The same can be said for any company that has a line of business that is focused on one specific area and then suddenly decides that the same line of business can be double-counted for a new emerging market. It may very well be the case that Fortinet has a huge deployment of SD-WAN devices that customers are very happy with. But if those edge devices were originally sold as firewalls or UTM devices that just so happened to be able to run SD-WAN software, it shouldn’t really count should it? If a customer thought they were buying a firewall they wouldn’t really believe it was actually an SD-WAN router.

The problem with this math is that everything gets inflated. Maybe those SD-WAN edge devices are dedicated. But, if they run Fortinet’s security suite are also being counting in the UTM numbers? Is Cisco going to start counting every ISR sold in the last five years as a Viptela deployment after the news this week that Viptela software can run on all of them? Where exactly are we going to draw the line? Is it fair to say that every x86 chip sold in the last 10 years should count for a VMware license because you could conceivably run a hypervisor on them? It sounds ridiculous when you put it like that, but only because of the timelines involved. Some crazier ideas have been put forward in the past.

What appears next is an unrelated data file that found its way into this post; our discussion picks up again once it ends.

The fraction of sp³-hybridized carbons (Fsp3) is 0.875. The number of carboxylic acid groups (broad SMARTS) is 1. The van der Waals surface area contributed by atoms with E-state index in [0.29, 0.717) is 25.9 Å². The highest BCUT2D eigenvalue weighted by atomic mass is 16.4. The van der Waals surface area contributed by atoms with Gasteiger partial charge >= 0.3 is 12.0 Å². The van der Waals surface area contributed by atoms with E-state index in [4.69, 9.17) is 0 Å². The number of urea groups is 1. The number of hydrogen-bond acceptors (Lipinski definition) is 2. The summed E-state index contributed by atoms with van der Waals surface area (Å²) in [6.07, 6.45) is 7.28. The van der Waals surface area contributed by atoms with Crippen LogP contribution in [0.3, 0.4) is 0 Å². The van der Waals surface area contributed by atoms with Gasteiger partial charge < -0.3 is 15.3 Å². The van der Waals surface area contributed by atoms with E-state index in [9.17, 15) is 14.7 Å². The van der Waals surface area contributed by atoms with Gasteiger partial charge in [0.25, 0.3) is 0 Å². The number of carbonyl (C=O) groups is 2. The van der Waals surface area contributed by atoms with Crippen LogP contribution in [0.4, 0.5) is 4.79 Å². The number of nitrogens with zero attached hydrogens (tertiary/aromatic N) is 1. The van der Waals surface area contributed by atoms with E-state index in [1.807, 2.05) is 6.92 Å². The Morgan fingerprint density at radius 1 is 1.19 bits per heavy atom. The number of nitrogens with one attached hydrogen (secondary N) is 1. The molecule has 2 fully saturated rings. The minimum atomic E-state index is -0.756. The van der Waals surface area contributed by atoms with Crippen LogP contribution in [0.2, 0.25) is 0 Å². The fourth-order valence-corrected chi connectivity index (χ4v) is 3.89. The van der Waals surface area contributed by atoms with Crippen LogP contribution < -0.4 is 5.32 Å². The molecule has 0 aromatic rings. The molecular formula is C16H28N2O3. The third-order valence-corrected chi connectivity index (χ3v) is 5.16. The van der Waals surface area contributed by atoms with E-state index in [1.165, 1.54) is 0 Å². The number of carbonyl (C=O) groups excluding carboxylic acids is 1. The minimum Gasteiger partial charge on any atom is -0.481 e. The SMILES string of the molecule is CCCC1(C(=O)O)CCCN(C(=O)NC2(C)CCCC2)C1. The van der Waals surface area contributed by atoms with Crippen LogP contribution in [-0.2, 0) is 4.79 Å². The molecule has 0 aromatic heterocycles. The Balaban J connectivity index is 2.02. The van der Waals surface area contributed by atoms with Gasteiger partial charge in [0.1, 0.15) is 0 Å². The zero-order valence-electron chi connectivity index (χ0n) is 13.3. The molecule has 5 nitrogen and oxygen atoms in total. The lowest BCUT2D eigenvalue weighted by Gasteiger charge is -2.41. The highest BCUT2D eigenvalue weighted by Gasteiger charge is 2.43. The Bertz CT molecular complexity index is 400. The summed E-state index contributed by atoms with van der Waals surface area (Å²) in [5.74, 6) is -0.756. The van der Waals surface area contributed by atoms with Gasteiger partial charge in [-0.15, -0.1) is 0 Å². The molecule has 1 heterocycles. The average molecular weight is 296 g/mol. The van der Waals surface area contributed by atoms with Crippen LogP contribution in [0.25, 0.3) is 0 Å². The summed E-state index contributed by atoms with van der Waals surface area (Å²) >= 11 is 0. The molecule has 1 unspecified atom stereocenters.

The only way that this whole thing really works is if the devices are dedicated to their function and are only counted for the purpose they were installed and configured for. You shouldn’t get to add a UTM firewall to both the security side and the SD-WAN side. Cisco routers should only count as traditional layer 3 or SD-WAN, not both. If you try to push the envelope to put up big numbers designed to wow potential customers and get a seat at the big table, you need to be ready to defend your reporting of those numbers when people ask tough questions about the math behind those numbers.


Tom’s Take